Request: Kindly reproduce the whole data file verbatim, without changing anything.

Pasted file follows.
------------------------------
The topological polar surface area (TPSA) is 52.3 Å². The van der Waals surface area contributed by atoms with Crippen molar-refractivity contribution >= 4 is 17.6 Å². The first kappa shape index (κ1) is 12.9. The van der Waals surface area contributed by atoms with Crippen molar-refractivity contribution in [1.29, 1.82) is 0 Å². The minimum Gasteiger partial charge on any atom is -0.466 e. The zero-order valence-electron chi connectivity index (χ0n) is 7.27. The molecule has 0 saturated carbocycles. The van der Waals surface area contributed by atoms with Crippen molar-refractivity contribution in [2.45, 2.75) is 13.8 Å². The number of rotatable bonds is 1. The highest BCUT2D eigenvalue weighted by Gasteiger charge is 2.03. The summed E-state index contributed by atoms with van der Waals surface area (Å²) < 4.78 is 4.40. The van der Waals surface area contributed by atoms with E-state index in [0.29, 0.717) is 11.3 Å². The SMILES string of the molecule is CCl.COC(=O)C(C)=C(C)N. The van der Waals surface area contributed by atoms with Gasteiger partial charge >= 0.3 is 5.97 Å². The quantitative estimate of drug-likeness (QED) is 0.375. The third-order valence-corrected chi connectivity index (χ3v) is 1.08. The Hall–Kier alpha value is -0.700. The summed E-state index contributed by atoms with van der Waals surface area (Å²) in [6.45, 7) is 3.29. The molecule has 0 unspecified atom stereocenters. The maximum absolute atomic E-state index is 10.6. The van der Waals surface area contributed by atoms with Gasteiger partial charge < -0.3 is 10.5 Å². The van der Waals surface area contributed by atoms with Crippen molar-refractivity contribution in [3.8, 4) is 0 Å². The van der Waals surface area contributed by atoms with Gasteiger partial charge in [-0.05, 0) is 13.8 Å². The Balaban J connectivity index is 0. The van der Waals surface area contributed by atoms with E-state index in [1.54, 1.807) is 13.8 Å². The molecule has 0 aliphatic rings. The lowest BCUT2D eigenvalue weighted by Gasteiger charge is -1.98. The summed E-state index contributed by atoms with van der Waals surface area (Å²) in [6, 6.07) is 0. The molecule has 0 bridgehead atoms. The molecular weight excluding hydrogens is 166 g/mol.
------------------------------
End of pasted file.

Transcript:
The topological polar surface area (TPSA) is 52.3 Å². The van der Waals surface area contributed by atoms with Crippen molar-refractivity contribution >= 4 is 17.6 Å². The first kappa shape index (κ1) is 12.9. The van der Waals surface area contributed by atoms with Crippen molar-refractivity contribution in [1.29, 1.82) is 0 Å². The minimum Gasteiger partial charge on any atom is -0.466 e. The zero-order valence-electron chi connectivity index (χ0n) is 7.27. The molecule has 0 saturated carbocycles. The van der Waals surface area contributed by atoms with Crippen molar-refractivity contribution in [2.45, 2.75) is 13.8 Å². The number of rotatable bonds is 1. The highest BCUT2D eigenvalue weighted by Gasteiger charge is 2.03. The summed E-state index contributed by atoms with van der Waals surface area (Å²) < 4.78 is 4.40. The van der Waals surface area contributed by atoms with E-state index in [0.29, 0.717) is 11.3 Å². The SMILES string of the molecule is CCl.COC(=O)C(C)=C(C)N. The van der Waals surface area contributed by atoms with Gasteiger partial charge >= 0.3 is 5.97 Å². The quantitative estimate of drug-likeness (QED) is 0.375. The third-order valence-corrected chi connectivity index (χ3v) is 1.08. The Hall–Kier alpha value is -0.700. The summed E-state index contributed by atoms with van der Waals surface area (Å²) in [6.45, 7) is 3.29. The molecule has 0 unspecified atom stereocenters. The maximum absolute atomic E-state index is 10.6. The van der Waals surface area contributed by atoms with Gasteiger partial charge < -0.3 is 10.5 Å². The van der Waals surface area contributed by atoms with Crippen molar-refractivity contribution in [3.8, 4) is 0 Å². The van der Waals surface area contributed by atoms with Gasteiger partial charge in [-0.05, 0) is 13.8 Å². The Balaban J connectivity index is 0. The van der Waals surface area contributed by atoms with E-state index in [1.54, 1.807) is 13.8 Å². The molecule has 0 aliphatic rings. The lowest BCUT2D eigenvalue weighted by Gasteiger charge is -1.98. The summed E-state index contributed by atoms with van der Waals surface area (Å²) in [6, 6.07) is 0. The molecule has 0 bridgehead atoms. The molecular weight excluding hydrogens is 166 g/mol.